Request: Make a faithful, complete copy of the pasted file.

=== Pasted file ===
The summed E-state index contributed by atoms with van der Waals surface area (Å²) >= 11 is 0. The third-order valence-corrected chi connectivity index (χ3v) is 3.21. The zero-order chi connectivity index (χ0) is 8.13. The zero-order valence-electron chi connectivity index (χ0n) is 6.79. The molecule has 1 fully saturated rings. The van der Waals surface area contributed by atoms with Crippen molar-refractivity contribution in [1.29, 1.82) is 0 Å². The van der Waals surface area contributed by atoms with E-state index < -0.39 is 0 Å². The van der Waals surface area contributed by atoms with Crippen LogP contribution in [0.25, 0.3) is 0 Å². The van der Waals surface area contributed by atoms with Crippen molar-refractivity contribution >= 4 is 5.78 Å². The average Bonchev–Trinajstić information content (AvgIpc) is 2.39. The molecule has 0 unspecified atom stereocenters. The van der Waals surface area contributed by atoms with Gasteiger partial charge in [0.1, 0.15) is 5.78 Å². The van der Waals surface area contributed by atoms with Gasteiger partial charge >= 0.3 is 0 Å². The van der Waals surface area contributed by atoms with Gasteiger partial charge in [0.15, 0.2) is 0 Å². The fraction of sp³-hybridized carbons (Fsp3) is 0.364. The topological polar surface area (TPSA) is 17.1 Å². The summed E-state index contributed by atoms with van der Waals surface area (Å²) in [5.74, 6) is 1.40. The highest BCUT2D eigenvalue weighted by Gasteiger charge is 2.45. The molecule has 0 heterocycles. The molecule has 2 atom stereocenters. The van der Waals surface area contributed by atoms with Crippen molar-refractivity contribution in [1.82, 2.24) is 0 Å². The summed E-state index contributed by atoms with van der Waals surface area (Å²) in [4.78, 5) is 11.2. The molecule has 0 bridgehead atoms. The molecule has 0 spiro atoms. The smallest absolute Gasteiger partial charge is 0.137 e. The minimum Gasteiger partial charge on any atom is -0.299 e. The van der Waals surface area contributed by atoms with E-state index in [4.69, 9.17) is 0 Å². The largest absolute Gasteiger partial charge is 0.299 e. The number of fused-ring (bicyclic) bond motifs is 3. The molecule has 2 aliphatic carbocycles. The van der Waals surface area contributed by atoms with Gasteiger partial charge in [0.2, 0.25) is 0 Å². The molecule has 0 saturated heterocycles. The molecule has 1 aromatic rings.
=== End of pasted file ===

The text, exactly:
The summed E-state index contributed by atoms with van der Waals surface area (Å²) >= 11 is 0. The third-order valence-corrected chi connectivity index (χ3v) is 3.21. The zero-order chi connectivity index (χ0) is 8.13. The zero-order valence-electron chi connectivity index (χ0n) is 6.79. The molecule has 1 fully saturated rings. The van der Waals surface area contributed by atoms with Crippen molar-refractivity contribution in [1.29, 1.82) is 0 Å². The van der Waals surface area contributed by atoms with E-state index < -0.39 is 0 Å². The van der Waals surface area contributed by atoms with Crippen LogP contribution in [0.25, 0.3) is 0 Å². The van der Waals surface area contributed by atoms with Crippen molar-refractivity contribution >= 4 is 5.78 Å². The average Bonchev–Trinajstić information content (AvgIpc) is 2.39. The molecule has 0 unspecified atom stereocenters. The van der Waals surface area contributed by atoms with Gasteiger partial charge in [0.1, 0.15) is 5.78 Å². The van der Waals surface area contributed by atoms with Gasteiger partial charge >= 0.3 is 0 Å². The van der Waals surface area contributed by atoms with Gasteiger partial charge in [0.15, 0.2) is 0 Å². The fraction of sp³-hybridized carbons (Fsp3) is 0.364. The topological polar surface area (TPSA) is 17.1 Å². The summed E-state index contributed by atoms with van der Waals surface area (Å²) in [5.74, 6) is 1.40. The highest BCUT2D eigenvalue weighted by Gasteiger charge is 2.45. The molecule has 0 heterocycles. The molecule has 2 atom stereocenters. The van der Waals surface area contributed by atoms with Crippen molar-refractivity contribution in [1.82, 2.24) is 0 Å². The summed E-state index contributed by atoms with van der Waals surface area (Å²) in [4.78, 5) is 11.2. The molecule has 0 bridgehead atoms. The molecule has 0 spiro atoms. The smallest absolute Gasteiger partial charge is 0.137 e. The minimum Gasteiger partial charge on any atom is -0.299 e. The van der Waals surface area contributed by atoms with E-state index in [4.69, 9.17) is 0 Å². The largest absolute Gasteiger partial charge is 0.299 e. The number of fused-ring (bicyclic) bond motifs is 3. The molecule has 2 aliphatic carbocycles. The van der Waals surface area contributed by atoms with Gasteiger partial charge in [0.2, 0.25) is 0 Å². The molecule has 0 saturated heterocycles. The molecule has 1 aromatic rings.